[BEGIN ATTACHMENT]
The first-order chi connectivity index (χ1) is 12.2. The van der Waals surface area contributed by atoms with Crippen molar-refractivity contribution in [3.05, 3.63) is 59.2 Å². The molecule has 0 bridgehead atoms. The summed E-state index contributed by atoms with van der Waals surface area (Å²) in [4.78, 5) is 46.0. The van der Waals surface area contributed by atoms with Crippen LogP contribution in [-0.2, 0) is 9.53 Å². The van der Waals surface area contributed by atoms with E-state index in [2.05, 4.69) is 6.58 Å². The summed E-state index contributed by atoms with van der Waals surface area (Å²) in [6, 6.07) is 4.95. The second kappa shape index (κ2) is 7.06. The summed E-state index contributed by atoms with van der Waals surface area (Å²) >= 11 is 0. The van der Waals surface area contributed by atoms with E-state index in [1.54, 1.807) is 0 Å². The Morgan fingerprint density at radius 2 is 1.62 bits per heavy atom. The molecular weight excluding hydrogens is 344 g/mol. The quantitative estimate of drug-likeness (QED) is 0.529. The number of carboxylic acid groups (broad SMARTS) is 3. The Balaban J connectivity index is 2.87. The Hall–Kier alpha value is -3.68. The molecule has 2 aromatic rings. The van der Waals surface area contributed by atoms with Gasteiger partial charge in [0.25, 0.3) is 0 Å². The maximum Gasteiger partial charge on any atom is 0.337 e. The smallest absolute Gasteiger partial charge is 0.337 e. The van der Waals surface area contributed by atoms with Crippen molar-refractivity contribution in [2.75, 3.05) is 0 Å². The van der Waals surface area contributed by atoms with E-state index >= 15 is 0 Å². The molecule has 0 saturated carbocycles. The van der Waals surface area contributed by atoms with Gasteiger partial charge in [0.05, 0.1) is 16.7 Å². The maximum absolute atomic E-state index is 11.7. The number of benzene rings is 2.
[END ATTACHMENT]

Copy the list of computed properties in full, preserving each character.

The first-order chi connectivity index (χ1) is 12.2. The van der Waals surface area contributed by atoms with Crippen molar-refractivity contribution in [3.05, 3.63) is 59.2 Å². The molecule has 0 bridgehead atoms. The summed E-state index contributed by atoms with van der Waals surface area (Å²) in [4.78, 5) is 46.0. The van der Waals surface area contributed by atoms with Crippen LogP contribution in [-0.2, 0) is 9.53 Å². The van der Waals surface area contributed by atoms with E-state index in [2.05, 4.69) is 6.58 Å². The summed E-state index contributed by atoms with van der Waals surface area (Å²) in [6, 6.07) is 4.95. The second kappa shape index (κ2) is 7.06. The summed E-state index contributed by atoms with van der Waals surface area (Å²) >= 11 is 0. The van der Waals surface area contributed by atoms with E-state index in [1.54, 1.807) is 0 Å². The Morgan fingerprint density at radius 2 is 1.62 bits per heavy atom. The molecular weight excluding hydrogens is 344 g/mol. The quantitative estimate of drug-likeness (QED) is 0.529. The number of carboxylic acid groups (broad SMARTS) is 3. The Balaban J connectivity index is 2.87. The Hall–Kier alpha value is -3.68. The molecule has 2 aromatic rings. The van der Waals surface area contributed by atoms with Gasteiger partial charge in [0.25, 0.3) is 0 Å². The maximum Gasteiger partial charge on any atom is 0.337 e. The smallest absolute Gasteiger partial charge is 0.337 e. The van der Waals surface area contributed by atoms with Crippen molar-refractivity contribution in [2.75, 3.05) is 0 Å². The van der Waals surface area contributed by atoms with E-state index >= 15 is 0 Å². The molecule has 0 saturated carbocycles. The van der Waals surface area contributed by atoms with Gasteiger partial charge in [0.05, 0.1) is 16.7 Å². The maximum absolute atomic E-state index is 11.7. The number of benzene rings is 2.